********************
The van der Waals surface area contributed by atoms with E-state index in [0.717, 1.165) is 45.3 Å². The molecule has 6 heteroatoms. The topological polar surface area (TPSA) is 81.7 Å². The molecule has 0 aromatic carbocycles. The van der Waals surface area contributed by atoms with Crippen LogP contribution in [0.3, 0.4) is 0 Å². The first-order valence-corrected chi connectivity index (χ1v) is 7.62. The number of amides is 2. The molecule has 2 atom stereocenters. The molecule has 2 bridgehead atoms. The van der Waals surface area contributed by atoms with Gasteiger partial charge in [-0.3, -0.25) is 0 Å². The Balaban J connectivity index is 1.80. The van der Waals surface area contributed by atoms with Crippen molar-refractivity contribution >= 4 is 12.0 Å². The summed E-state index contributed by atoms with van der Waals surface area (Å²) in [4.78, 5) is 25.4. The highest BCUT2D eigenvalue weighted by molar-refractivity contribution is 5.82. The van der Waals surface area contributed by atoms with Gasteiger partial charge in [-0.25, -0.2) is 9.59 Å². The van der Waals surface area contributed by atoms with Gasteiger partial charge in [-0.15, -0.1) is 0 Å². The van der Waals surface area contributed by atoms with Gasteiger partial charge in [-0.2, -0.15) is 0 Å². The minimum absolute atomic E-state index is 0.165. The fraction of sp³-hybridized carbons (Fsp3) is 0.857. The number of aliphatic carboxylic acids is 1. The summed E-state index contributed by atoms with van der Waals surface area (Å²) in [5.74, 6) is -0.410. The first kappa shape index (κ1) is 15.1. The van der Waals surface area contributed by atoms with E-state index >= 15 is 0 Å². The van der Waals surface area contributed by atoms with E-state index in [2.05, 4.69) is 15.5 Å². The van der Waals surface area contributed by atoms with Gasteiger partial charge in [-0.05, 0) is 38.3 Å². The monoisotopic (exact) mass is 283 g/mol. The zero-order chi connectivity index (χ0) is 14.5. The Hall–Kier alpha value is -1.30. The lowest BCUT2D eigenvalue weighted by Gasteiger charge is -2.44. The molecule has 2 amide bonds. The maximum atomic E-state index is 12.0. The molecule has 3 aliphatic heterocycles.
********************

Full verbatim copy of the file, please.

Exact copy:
The van der Waals surface area contributed by atoms with E-state index in [0.717, 1.165) is 45.3 Å². The molecule has 6 heteroatoms. The topological polar surface area (TPSA) is 81.7 Å². The molecule has 0 aromatic carbocycles. The van der Waals surface area contributed by atoms with Crippen LogP contribution in [0.3, 0.4) is 0 Å². The first-order valence-corrected chi connectivity index (χ1v) is 7.62. The number of amides is 2. The molecule has 2 atom stereocenters. The molecule has 2 bridgehead atoms. The van der Waals surface area contributed by atoms with Gasteiger partial charge in [-0.3, -0.25) is 0 Å². The Balaban J connectivity index is 1.80. The van der Waals surface area contributed by atoms with Crippen molar-refractivity contribution >= 4 is 12.0 Å². The summed E-state index contributed by atoms with van der Waals surface area (Å²) in [4.78, 5) is 25.4. The highest BCUT2D eigenvalue weighted by molar-refractivity contribution is 5.82. The van der Waals surface area contributed by atoms with Gasteiger partial charge in [-0.25, -0.2) is 9.59 Å². The van der Waals surface area contributed by atoms with Gasteiger partial charge in [-0.15, -0.1) is 0 Å². The van der Waals surface area contributed by atoms with Gasteiger partial charge in [-0.2, -0.15) is 0 Å². The minimum absolute atomic E-state index is 0.165. The fraction of sp³-hybridized carbons (Fsp3) is 0.857. The number of aliphatic carboxylic acids is 1. The summed E-state index contributed by atoms with van der Waals surface area (Å²) in [5.74, 6) is -0.410. The first kappa shape index (κ1) is 15.1. The van der Waals surface area contributed by atoms with E-state index >= 15 is 0 Å². The van der Waals surface area contributed by atoms with E-state index in [2.05, 4.69) is 15.5 Å². The van der Waals surface area contributed by atoms with Gasteiger partial charge in [-0.05, 0) is 38.3 Å². The monoisotopic (exact) mass is 283 g/mol. The zero-order chi connectivity index (χ0) is 14.5. The Hall–Kier alpha value is -1.30. The lowest BCUT2D eigenvalue weighted by Gasteiger charge is -2.44. The molecule has 2 amide bonds. The maximum atomic E-state index is 12.0. The molecule has 3 aliphatic heterocycles.